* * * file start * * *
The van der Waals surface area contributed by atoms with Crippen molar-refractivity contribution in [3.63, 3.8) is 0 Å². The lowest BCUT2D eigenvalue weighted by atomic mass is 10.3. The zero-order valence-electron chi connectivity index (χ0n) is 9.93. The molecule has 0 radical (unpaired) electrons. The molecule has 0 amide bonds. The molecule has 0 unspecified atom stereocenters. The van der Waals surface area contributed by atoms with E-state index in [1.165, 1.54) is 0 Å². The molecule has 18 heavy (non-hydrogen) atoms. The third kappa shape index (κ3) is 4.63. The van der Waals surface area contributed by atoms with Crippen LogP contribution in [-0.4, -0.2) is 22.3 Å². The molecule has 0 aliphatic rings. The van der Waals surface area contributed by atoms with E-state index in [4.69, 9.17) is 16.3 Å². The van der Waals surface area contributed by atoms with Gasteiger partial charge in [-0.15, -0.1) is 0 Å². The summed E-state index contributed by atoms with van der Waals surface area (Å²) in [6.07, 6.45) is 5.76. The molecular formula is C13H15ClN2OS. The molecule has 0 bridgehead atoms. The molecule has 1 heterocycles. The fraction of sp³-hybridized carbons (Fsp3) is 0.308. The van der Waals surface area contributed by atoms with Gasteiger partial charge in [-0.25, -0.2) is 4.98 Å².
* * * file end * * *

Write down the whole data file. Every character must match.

The van der Waals surface area contributed by atoms with Crippen molar-refractivity contribution in [3.63, 3.8) is 0 Å². The lowest BCUT2D eigenvalue weighted by atomic mass is 10.3. The zero-order valence-electron chi connectivity index (χ0n) is 9.93. The molecule has 0 radical (unpaired) electrons. The molecule has 0 amide bonds. The molecule has 0 unspecified atom stereocenters. The van der Waals surface area contributed by atoms with E-state index in [1.165, 1.54) is 0 Å². The molecule has 18 heavy (non-hydrogen) atoms. The third kappa shape index (κ3) is 4.63. The van der Waals surface area contributed by atoms with Crippen LogP contribution in [-0.4, -0.2) is 22.3 Å². The molecule has 0 aliphatic rings. The van der Waals surface area contributed by atoms with E-state index in [4.69, 9.17) is 16.3 Å². The van der Waals surface area contributed by atoms with Gasteiger partial charge in [-0.15, -0.1) is 0 Å². The summed E-state index contributed by atoms with van der Waals surface area (Å²) in [6.07, 6.45) is 5.76. The molecular formula is C13H15ClN2OS. The molecule has 0 bridgehead atoms. The molecule has 1 heterocycles. The fraction of sp³-hybridized carbons (Fsp3) is 0.308. The van der Waals surface area contributed by atoms with Gasteiger partial charge in [-0.25, -0.2) is 4.98 Å².